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Publication numberUS5897189 A
Publication typeGrant
Application numberUS 08/821,477
Publication dateApr 27, 1999
Filing dateMar 21, 1997
Priority dateMay 17, 1996
Fee statusPaid
Publication number08821477, 821477, US 5897189 A, US 5897189A, US-A-5897189, US5897189 A, US5897189A
InventorsTeiyu Sako, Nobuyuki Itoh, Mitsuhiro Koden, John Clifford Jones
Original AssigneeSharp Kabushiki Kaisha, The Secretary Of State For Defence In Her Britannic Majesty's Government Of The United Kingdom Of Great Britain And Northern Ireland
Export CitationBiBTeX, EndNote, RefMan
External Links: USPTO, USPTO Assignment, Espacenet
Method of manufacturing liquid crystal display element
US 5897189 A
Abstract
A manufacturing method includes a process of once heating a liquid crystal material to a temperature at which an isotropic phase appears therein and then cooling the liquid crystal material, the liquid crystal material being a ferroelectric liquid crystal or antiferroelectric liquid crystal, to be performed under an applied AC electric field which generates an electroclinic effect in a temperature range of from a temperature 20 C. above a phase transition temperature at which a transition in phase occurs from a smectic A phase to a chiral smectic C phase to a temperature 20 C. below the phase transition temperature.
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Claims(11)
What is claimed is:
1. A method of manufacturing a liquid crystal display element including a liquid crystal material sealed between a pair of substrates, wherein a phase-transition to a chiral smectic C phase in a C2U alignment in the liquid crystal material is permitted by heating and subsequently slow cooling the liquid crystal material, wherein:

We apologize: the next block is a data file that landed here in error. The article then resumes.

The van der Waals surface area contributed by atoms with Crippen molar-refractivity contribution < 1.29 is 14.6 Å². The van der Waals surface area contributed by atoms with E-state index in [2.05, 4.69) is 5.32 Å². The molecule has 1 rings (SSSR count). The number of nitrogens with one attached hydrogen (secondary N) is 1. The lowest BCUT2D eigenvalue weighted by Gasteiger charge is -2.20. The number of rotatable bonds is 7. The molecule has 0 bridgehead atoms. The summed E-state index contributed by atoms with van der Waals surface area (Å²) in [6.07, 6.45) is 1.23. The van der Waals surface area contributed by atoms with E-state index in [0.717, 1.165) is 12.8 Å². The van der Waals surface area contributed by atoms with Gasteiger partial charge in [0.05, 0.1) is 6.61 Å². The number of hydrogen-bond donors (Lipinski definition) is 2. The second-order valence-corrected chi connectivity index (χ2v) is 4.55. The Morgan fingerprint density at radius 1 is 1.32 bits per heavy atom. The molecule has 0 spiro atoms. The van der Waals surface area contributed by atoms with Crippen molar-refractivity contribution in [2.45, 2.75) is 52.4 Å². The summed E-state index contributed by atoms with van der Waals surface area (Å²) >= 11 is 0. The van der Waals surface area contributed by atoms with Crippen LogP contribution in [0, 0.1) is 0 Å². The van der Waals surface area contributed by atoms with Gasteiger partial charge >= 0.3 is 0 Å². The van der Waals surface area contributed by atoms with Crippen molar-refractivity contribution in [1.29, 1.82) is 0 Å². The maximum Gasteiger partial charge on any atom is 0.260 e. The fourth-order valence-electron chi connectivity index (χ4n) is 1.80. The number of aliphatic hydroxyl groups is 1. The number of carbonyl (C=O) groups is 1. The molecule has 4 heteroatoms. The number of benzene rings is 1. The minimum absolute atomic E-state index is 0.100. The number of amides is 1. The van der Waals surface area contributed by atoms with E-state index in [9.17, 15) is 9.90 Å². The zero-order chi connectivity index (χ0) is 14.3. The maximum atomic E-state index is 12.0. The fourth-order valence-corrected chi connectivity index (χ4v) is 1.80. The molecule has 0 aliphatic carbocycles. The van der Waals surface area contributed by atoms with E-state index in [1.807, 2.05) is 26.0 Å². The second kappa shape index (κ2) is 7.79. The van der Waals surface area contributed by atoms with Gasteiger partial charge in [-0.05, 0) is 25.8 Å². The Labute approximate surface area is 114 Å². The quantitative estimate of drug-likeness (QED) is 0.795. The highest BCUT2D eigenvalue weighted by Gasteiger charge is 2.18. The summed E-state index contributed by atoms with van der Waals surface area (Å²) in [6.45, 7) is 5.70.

the liquid crystal material is one member selected from the group consisting of a ferroelectric liquid crystal material and an antiferroelectric liquid crystal material, and
in a phase-transition from a smectic A phase to the chiral smectic C phase, the liquid crystal material is cooled slowly with an application of an AC electric field which generates an electroclinic effect.
2. The method of manufacturing the liquid crystal display element as defined in claim 1, wherein:
Tc ≦TB ≦Tc +20,
and
Tc -20≦TE ≦Tc are satisfied,
wherein TB is a temperature of the liquid crystal material when the application of the AC electric field is started, TE is a temperature of the liquid crystal material when the application of the AC electric field is completed, and Tc C. is a phase transition temperature of the liquid crystal material from the smectic A phase to the chiral smectic C phase,
the AC electric field has a frequency in a range of from 1 Hz to 10K Hz and an amplitude in a range of from 0.5 V/μm to 30 V/μm.
3. The method of manufacturing the liquid crystal display element as defined in claim 1, wherein:
said liquid crystal material includes a ferroelectric liquid crystal having a negative dielectric anisotropy.
4. The method of manufacturing the liquid crystal display element as defined in claim 1, wherein:
a rate of the slow-cooling process with the application of the AC electric field is lower than a rate of the slow-cooling process without the application of the AC electric field.
5. The liquid crystal display element manufactured by the manufacturing method as defined in claim 1.
6. The liquid crystal display element manufactured by the manufacturing method as defined in claim 2.